Gloved hands hold a mini Orbitrap cell.
The mini Orbitrap cell was developed to minimize mass, volume, and power requirements. Credit: Lori Willhite

From the liquid lakes of Titan to the icy plumes of Enceladus, the outer reaches of the solar system hold some of the most exciting targets in the search for extraterrestrial life. Unfortunately, science missions to these distant worlds have faced a significant obstacle: the need for more-compact, energy-efficient instruments. Now, thanks to a tiny new device, the hunt for extraterrestrial life might be entering a new phase.

In a recent study, researchers describe a miniature laser-based analyzer designed for future planetary missions. The pocket-sized instrument combines a pulsed ultraviolet laser and an Orbitrap—a mass analyzer traditionally used in commercial settings—to deliver high-resolution data about planetary chemistry and potential biosignatures.

Building on a Legacy

For decades, the questions of how life began on Earth and whether it exists elsewhere have motivated planetary missions and the development of increasingly sophisticated spacecraft instruments.

Nearly 50 years ago, Viking 1 and Viking 2 became NASA’s first spacecraft to search for life on another planet, with each mission conducting inconclusive soil experiments to detect microbes on Mars. Today, their latest successor, the Perseverance rover, continues these efforts on the Red Planet as it investigates Jezero crater.

In the decades since the Viking missions, astrobiology techniques have advanced dramatically. These developments have focused largely on identifying organics because carbon is an essential building block for life as we currently understand it.

“Taking something as powerful as the Orbitrap and putting it into a package that can actually be on a spaceflight mission is an incredible achievement.”

Like Viking 1 and 2, NASA’s Curiosity rover uses a technique called gas chromatography–mass spectrometry as part of its Sample Analysis at Mars tool to study organic compounds. Although Curiosity’s updated tool is gentler on materials, the method requires heating samples, risking the degradation of organics and a loss of molecular information.

To safely probe organic molecules, the new mini Orbitrap device uses a fundamentally different approach called laser desorption mass spectrometry (LDMS). Rather than heating molecules, LDMS applies a high-energy laser to remove tiny fragments of material, which are then analyzed using the miniaturized Orbitrap.

The analyzer’s resolution and accuracy are some of its unique strengths, said Lori Willhite, an author of the study and a Ph.D. candidate in geochemistry at the University of Maryland. Unlike other spectrometers used in spaceflight, the Orbitrap analyzer can differentiate between compounds that may share the same mass, making it an exceptional tool for the unambiguous detection of molecules, she explained. The combined analyzer and laser instrument weighs just over 17 pounds (8 kilograms), so it’s small enough to fit on a future spacecraft.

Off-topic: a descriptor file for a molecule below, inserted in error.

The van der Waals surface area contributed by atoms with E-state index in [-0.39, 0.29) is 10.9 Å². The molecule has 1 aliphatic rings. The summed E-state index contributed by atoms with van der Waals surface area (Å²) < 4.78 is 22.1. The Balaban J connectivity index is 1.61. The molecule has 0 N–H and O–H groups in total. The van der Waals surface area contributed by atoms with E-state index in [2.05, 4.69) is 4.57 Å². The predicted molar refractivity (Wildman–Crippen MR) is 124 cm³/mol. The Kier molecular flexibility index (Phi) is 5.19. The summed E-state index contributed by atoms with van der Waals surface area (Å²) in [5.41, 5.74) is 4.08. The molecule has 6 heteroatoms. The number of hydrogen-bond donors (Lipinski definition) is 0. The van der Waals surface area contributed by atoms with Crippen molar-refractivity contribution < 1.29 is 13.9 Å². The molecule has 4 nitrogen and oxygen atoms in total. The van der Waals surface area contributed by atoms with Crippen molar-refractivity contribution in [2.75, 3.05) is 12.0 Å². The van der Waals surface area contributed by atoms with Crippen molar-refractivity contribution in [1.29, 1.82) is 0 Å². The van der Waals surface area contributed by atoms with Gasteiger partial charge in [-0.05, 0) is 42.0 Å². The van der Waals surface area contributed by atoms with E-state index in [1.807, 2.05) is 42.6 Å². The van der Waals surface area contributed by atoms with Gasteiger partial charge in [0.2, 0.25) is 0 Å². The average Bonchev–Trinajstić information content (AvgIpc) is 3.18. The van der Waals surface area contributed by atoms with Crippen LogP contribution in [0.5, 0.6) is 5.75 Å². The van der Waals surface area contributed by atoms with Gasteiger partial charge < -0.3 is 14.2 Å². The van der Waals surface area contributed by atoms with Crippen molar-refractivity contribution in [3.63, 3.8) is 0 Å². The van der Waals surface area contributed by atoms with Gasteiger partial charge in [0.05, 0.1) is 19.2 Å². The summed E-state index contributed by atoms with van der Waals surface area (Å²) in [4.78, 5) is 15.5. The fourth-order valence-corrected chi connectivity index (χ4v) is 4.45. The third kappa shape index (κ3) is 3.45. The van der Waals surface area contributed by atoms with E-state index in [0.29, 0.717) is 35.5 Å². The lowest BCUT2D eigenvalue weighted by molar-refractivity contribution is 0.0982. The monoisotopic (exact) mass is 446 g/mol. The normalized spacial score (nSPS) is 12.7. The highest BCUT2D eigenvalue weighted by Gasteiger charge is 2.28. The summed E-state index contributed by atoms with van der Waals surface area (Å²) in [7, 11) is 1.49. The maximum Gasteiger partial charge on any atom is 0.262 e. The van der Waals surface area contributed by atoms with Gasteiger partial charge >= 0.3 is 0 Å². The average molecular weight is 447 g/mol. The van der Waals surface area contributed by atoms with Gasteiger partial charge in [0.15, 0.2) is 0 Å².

“Taking something as powerful as the Orbitrap and putting it into a package that can actually be on a spaceflight mission is an incredible achievement,” said Melissa Trainer, a planetary scientist at NASA Goddard Space Flight Center working on the Dragonfly mission to Titan. “It has been like a holy grail for spaceflight mass spectrometry for quite a while.” Trainer was not involved in the new study.

Although they have not yet arrived at their extraterrestrial destinations, other LDMS instruments have been developed for upcoming missions such as Dragonfly to evaluate the chemical components and potential biosignatures of their planetary targets.

“I would have loved to have it.”

This laser-based method, Trainer said, is extremely powerful because it allows scientists to look at really large molecules that could have come from life and to probe the surface without overheating or degrading it. The capacity to study complex molecules such as proteins gives scientists an advantage in the search for signs of life because they serve as more reliable biosignatures than smaller, simpler compounds.

At the time of the Dragonfly Mass Spectrometer’s design, the mini Orbitrap analyzer was still in development. “I would have loved to have it,” Trainer said.

Optimistic about the possibilities ahead, the team behind the mini Orbitrap LDMS aims for its instrument to venture to a planetary target within the next few years.

—Mackenzie White (@MackenzieMtn), Science Writer

Update, 2 March 2023: This article has been updated to clarify benefits of the laser.

Citation: White, M. (2023), A tiny new device could help find extraterrestrial life, Eos, 104, Published on 2 March 2023.
Text © 2023. The authors. CC BY-NC-ND 3.0
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